The employee describes Sarah as ”more of a man-manager, she communicated his requirements in the design to other people. As head designer you’re liaising with huge amounts of people, she did it very well. A huge amount of his success, and the success of the company as a whole, is due to her”.
“It’s a global brand and with that, and its foothold in the market, there is a lot of money to be made, or recouped. Whether or not the decision has come from Sarah, the collections are more commercial. The theatre of the shows has been dumbed down and, to me and a lot of people that love the essence of McQueen, that’s the wrong thing to do.”
The brand has repositioned the McQ label to be more accessible, and is profiting heavily from accessory sales, especially with scarves and rings. “They have to keep the main lines going as they are, they have to keep showing at Paris, but are they trying to safeguard his legacy, or are they trying to wind it down, without making huge losses? People still want to wear his clothes, but it’s only a year ago, and the cycle of a range is about 18 months, so we’re coming to the end of his personal input, it’s still very uncertain.”
Worthy of praise
Vogue ran a superlative profile in their last issue, finding no faults with what Burton does.
This is typical of the fashion world, the world that glossed over the problems of McQueen’s life while he was alive, and it’s not representative of a true McQueen legacy.
Although it seems like an impossible role to fill, Chanel and Dior were replaced perfectly by Lagerfeld and Galliano respectively.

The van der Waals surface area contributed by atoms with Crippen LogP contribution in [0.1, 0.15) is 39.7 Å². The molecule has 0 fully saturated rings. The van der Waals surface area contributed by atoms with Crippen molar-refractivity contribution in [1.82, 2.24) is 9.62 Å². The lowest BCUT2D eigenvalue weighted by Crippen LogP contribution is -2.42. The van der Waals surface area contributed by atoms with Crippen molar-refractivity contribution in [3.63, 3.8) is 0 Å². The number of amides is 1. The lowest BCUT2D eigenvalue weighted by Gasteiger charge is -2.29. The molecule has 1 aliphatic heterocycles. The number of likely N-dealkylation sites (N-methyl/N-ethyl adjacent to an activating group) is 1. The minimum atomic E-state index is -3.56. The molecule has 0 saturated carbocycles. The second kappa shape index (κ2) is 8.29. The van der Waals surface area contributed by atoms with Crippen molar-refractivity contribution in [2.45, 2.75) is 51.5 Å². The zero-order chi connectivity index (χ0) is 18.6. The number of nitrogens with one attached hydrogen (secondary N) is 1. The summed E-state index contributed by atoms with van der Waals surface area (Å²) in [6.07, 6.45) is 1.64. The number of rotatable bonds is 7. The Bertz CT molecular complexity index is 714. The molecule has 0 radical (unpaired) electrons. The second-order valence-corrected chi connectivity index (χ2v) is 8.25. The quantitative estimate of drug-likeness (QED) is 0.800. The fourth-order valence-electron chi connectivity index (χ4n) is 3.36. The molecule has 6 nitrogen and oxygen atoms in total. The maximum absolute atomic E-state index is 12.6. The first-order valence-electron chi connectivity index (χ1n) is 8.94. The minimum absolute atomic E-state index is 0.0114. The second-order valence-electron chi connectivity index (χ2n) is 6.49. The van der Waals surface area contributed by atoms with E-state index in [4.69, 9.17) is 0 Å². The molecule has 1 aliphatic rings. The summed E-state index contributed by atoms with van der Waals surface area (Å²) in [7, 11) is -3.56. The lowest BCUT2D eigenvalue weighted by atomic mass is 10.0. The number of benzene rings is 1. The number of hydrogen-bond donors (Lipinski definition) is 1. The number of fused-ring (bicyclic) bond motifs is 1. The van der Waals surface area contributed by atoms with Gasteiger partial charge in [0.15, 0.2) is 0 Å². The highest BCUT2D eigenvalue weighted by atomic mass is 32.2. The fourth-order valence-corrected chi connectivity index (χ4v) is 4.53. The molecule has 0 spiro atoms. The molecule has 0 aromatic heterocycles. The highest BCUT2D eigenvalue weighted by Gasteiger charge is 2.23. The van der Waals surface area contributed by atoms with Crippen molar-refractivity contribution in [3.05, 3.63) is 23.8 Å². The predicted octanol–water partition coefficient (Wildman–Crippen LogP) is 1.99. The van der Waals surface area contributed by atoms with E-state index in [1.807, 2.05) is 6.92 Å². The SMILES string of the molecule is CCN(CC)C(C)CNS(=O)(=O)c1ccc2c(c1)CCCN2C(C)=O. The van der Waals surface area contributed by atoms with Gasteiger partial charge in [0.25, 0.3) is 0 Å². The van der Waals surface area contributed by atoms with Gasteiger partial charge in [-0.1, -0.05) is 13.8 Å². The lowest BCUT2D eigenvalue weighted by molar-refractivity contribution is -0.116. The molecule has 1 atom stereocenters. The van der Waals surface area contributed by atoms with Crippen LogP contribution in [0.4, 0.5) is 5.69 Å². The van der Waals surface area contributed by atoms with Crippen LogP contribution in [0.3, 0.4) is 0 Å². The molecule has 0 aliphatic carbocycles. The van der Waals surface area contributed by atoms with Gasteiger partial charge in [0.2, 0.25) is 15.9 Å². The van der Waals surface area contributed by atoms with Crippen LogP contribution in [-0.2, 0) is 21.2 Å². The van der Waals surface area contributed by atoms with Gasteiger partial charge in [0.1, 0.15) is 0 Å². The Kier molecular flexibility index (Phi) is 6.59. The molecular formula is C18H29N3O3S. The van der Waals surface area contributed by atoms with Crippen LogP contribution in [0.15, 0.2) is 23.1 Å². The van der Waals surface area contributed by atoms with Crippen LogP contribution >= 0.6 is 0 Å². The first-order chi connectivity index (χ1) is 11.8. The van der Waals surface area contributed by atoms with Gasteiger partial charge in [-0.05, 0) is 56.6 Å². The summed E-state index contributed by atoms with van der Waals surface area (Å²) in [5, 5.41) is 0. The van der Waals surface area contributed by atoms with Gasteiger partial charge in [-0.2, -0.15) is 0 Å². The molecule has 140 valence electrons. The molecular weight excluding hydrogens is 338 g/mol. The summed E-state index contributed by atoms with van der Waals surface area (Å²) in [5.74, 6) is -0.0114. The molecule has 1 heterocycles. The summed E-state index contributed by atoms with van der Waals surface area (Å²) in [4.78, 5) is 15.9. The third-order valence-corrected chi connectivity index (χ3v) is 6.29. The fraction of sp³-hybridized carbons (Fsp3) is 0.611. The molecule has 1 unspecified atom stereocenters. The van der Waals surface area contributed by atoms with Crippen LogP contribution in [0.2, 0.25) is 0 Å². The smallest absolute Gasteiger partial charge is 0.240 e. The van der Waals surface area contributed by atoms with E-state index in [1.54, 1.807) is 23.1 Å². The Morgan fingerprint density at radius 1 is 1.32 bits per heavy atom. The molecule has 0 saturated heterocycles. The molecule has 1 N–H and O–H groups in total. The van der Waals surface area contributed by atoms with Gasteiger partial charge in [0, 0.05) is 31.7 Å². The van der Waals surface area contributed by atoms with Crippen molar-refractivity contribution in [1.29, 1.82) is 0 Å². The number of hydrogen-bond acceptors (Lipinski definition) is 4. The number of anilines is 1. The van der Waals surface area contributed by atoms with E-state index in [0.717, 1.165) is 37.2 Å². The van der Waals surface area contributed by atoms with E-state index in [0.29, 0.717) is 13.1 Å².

Each took their own skills and applied them to a template aesthetic, or ideology. They experimented with solo lines whilst remaining true to their inherited houses. The difference is that they are also technically gifted designers, worthy of praise in their own right.
This is not to insult Sarah, but to exalt McQueen. “There isn’t much technical comparison, she’s a politician, she’s brilliant and she’s personable, and she’s the ultimate right-hand person. She’s cut-throat, hardcore, and you have to be. I think she’s holding the seat warm for someone to step in. They need to look at enriching the design team. They’ve taken on no-one new since his death, which is good and bad in equal measure,” says the employee.
McQueen has undoubtedly influenced a huge majority of fashion students, and there must be young, talented individuals with creative flair of comparative potential.
Whatever happens, no one will ever truly replicate McQueen, a unique visionary, trapped in a world that he never quite understood, and that never quite understood him. A man of immeasurable talent, rest in peace Lee McQueen.